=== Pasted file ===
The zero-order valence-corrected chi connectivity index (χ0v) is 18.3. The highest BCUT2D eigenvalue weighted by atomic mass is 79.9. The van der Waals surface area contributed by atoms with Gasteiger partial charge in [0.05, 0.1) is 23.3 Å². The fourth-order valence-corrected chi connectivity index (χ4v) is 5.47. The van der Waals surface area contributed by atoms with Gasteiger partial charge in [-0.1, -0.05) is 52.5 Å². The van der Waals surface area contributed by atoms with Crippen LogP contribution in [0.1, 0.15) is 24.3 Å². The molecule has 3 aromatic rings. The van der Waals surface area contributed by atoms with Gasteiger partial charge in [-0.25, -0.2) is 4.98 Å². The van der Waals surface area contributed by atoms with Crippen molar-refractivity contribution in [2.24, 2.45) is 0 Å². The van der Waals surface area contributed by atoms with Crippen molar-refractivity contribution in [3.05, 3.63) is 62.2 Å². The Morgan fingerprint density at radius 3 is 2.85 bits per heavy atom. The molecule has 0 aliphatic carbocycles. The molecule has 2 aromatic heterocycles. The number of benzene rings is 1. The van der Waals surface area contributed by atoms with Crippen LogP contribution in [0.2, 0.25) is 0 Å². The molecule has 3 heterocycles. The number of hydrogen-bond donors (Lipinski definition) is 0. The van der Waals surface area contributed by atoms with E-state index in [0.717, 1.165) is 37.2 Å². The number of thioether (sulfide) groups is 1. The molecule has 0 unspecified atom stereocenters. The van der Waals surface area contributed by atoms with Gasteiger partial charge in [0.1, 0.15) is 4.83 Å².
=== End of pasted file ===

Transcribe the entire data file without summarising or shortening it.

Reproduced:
The zero-order valence-corrected chi connectivity index (χ0v) is 18.3. The highest BCUT2D eigenvalue weighted by atomic mass is 79.9. The van der Waals surface area contributed by atoms with Gasteiger partial charge in [0.05, 0.1) is 23.3 Å². The fourth-order valence-corrected chi connectivity index (χ4v) is 5.47. The van der Waals surface area contributed by atoms with Gasteiger partial charge in [-0.1, -0.05) is 52.5 Å². The van der Waals surface area contributed by atoms with Crippen LogP contribution in [0.1, 0.15) is 24.3 Å². The molecule has 3 aromatic rings. The van der Waals surface area contributed by atoms with Gasteiger partial charge in [-0.25, -0.2) is 4.98 Å². The van der Waals surface area contributed by atoms with Crippen molar-refractivity contribution in [2.24, 2.45) is 0 Å². The van der Waals surface area contributed by atoms with Crippen molar-refractivity contribution in [3.05, 3.63) is 62.2 Å². The Morgan fingerprint density at radius 3 is 2.85 bits per heavy atom. The molecule has 0 aliphatic carbocycles. The molecule has 2 aromatic heterocycles. The number of benzene rings is 1. The van der Waals surface area contributed by atoms with Crippen LogP contribution in [0.2, 0.25) is 0 Å². The molecule has 3 heterocycles. The number of hydrogen-bond donors (Lipinski definition) is 0. The van der Waals surface area contributed by atoms with E-state index in [0.717, 1.165) is 37.2 Å². The number of thioether (sulfide) groups is 1. The molecule has 0 unspecified atom stereocenters. The van der Waals surface area contributed by atoms with Gasteiger partial charge in [0.1, 0.15) is 4.83 Å².